The Scientist

» innovation, genetics & genomics and culture

Most Recent

image: Homo Minutus

Homo Minutus

By | December 1, 2014

A miniature platform with multiple organ-on-a-chip constructs aims to speed up drug discovery—and create better transplants for patients.

1 Comment

image: Honorable Innovation

Honorable Innovation

By | December 1, 2014

Runners up in the Top 10 Innovations of 2014 competition

0 Comments

image: Speaking of Science

Speaking of Science

By | December 1, 2014

December 2014's selection of notable quotes

1 Comment

image: Top 10 Innovations 2014

Top 10 Innovations 2014

By | December 1, 2014

The list of the year’s best new products contains both perennial winners and innovative newcomers.

1 Comment

image: Mosquito Genomes Galore

Mosquito Genomes Galore

By | November 27, 2014

Whole-genome sequences of 16 different mosquito species reveal rapid evolution and could inform malaria research.

1 Comment

image: Tapeworm Inhabits Man’s Brain for Years

Tapeworm Inhabits Man’s Brain for Years

By | November 24, 2014

Researchers sequence a rare species of parasitic worm pulled from a patient’s cerebrum, where it was causing seizures, headaches, and flashbacks.

3 Comments

image: Similarities and Differences

Similarities and Differences

By | November 21, 2014

Results from the Mouse ENCODE project point to key divergences in gene regulation architecture compared to humans.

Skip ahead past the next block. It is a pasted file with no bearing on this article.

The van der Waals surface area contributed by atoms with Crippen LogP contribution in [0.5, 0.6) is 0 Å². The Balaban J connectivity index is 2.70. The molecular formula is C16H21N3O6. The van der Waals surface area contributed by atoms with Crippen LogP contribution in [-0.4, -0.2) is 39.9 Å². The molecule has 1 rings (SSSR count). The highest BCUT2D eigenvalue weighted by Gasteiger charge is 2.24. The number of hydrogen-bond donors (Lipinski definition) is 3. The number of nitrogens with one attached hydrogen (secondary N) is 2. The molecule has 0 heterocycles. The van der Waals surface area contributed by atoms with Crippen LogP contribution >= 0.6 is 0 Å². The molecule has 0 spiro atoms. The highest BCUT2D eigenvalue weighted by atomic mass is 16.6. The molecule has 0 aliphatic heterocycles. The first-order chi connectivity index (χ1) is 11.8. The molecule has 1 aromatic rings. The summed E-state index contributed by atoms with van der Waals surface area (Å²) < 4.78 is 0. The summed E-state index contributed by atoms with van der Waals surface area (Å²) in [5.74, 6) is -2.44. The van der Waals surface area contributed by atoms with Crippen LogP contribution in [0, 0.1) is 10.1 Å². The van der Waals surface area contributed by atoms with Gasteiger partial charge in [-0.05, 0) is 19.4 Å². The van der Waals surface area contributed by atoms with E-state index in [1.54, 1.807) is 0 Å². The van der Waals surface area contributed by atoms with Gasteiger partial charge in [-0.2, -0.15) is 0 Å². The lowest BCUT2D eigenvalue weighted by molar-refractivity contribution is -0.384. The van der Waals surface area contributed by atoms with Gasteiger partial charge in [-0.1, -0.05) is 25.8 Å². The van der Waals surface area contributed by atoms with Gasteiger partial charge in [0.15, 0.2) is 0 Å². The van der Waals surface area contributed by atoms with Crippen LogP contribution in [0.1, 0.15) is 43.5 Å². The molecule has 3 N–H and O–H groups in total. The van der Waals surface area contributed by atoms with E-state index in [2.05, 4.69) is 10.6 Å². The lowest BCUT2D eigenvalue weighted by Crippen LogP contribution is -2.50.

0 Comments

image: Zeroing in on the “Gay Gene”

Zeroing in on the “Gay Gene”

By | November 19, 2014

The largest study yet of the genetic roots of homosexuality links sexual preference in men to two regions of the genome.

7 Comments

image: Species-Specific

Species-Specific

By | November 17, 2014

Scientists uncover striking differences between mouse and human gene expression across a variety of tissues.

10 Comments

image: Culturing Drug-Resistant Tumors

Culturing Drug-Resistant Tumors

By | November 17, 2014

Improved methods to grow patients’ tumor cells in a dish offer opportunities to find durable therapies.

1 Comment

Popular Now

  1. Running on Empty
    Features Running on Empty

    Regularly taking breaks from eating—for hours or days—can trigger changes both expected, such as in metabolic dynamics and inflammation, and surprising, as in immune system function and cancer progression.

  2. Athletes’ Microbiomes Differ from Nonathletes
  3. Gut Feeling
    Daily News Gut Feeling

    Sensory cells of the mouse intestine let the brain know if certain compounds are present by speaking directly to gut neurons via serotonin.

  4. Immune Cells Deliver Cancer Drugs to the Brain
AAAS